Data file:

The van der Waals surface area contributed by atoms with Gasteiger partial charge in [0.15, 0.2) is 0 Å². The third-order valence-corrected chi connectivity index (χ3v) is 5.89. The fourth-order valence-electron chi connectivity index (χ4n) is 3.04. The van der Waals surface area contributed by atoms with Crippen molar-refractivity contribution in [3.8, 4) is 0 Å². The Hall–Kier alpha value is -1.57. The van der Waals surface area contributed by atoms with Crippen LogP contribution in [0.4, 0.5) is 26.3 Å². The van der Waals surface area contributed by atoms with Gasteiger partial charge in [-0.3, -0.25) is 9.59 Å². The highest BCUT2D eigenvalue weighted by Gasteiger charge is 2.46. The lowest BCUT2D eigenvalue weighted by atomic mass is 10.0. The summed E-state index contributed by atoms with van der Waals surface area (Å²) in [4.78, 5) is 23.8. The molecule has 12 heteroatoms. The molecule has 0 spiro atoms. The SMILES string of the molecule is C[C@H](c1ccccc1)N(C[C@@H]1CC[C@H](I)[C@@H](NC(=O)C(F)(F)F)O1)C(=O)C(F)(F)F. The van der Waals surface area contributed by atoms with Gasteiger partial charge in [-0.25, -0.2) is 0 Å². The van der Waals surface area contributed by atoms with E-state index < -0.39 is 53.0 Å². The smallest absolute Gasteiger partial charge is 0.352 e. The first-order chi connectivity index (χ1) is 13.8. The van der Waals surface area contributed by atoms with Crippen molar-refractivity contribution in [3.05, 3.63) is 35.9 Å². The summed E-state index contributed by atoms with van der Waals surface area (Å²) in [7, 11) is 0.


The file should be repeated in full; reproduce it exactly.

The van der Waals surface area contributed by atoms with Gasteiger partial charge in [0.15, 0.2) is 0 Å². The third-order valence-corrected chi connectivity index (χ3v) is 5.89. The fourth-order valence-electron chi connectivity index (χ4n) is 3.04. The van der Waals surface area contributed by atoms with Crippen molar-refractivity contribution in [3.8, 4) is 0 Å². The Hall–Kier alpha value is -1.57. The van der Waals surface area contributed by atoms with Crippen LogP contribution in [0.4, 0.5) is 26.3 Å². The van der Waals surface area contributed by atoms with Gasteiger partial charge in [-0.3, -0.25) is 9.59 Å². The highest BCUT2D eigenvalue weighted by Gasteiger charge is 2.46. The lowest BCUT2D eigenvalue weighted by atomic mass is 10.0. The summed E-state index contributed by atoms with van der Waals surface area (Å²) in [4.78, 5) is 23.8. The molecule has 12 heteroatoms. The molecule has 0 spiro atoms. The SMILES string of the molecule is C[C@H](c1ccccc1)N(C[C@@H]1CC[C@H](I)[C@@H](NC(=O)C(F)(F)F)O1)C(=O)C(F)(F)F. The van der Waals surface area contributed by atoms with Gasteiger partial charge in [-0.25, -0.2) is 0 Å². The van der Waals surface area contributed by atoms with E-state index < -0.39 is 53.0 Å². The smallest absolute Gasteiger partial charge is 0.352 e. The first-order chi connectivity index (χ1) is 13.8. The van der Waals surface area contributed by atoms with Crippen molar-refractivity contribution in [3.05, 3.63) is 35.9 Å². The summed E-state index contributed by atoms with van der Waals surface area (Å²) in [7, 11) is 0.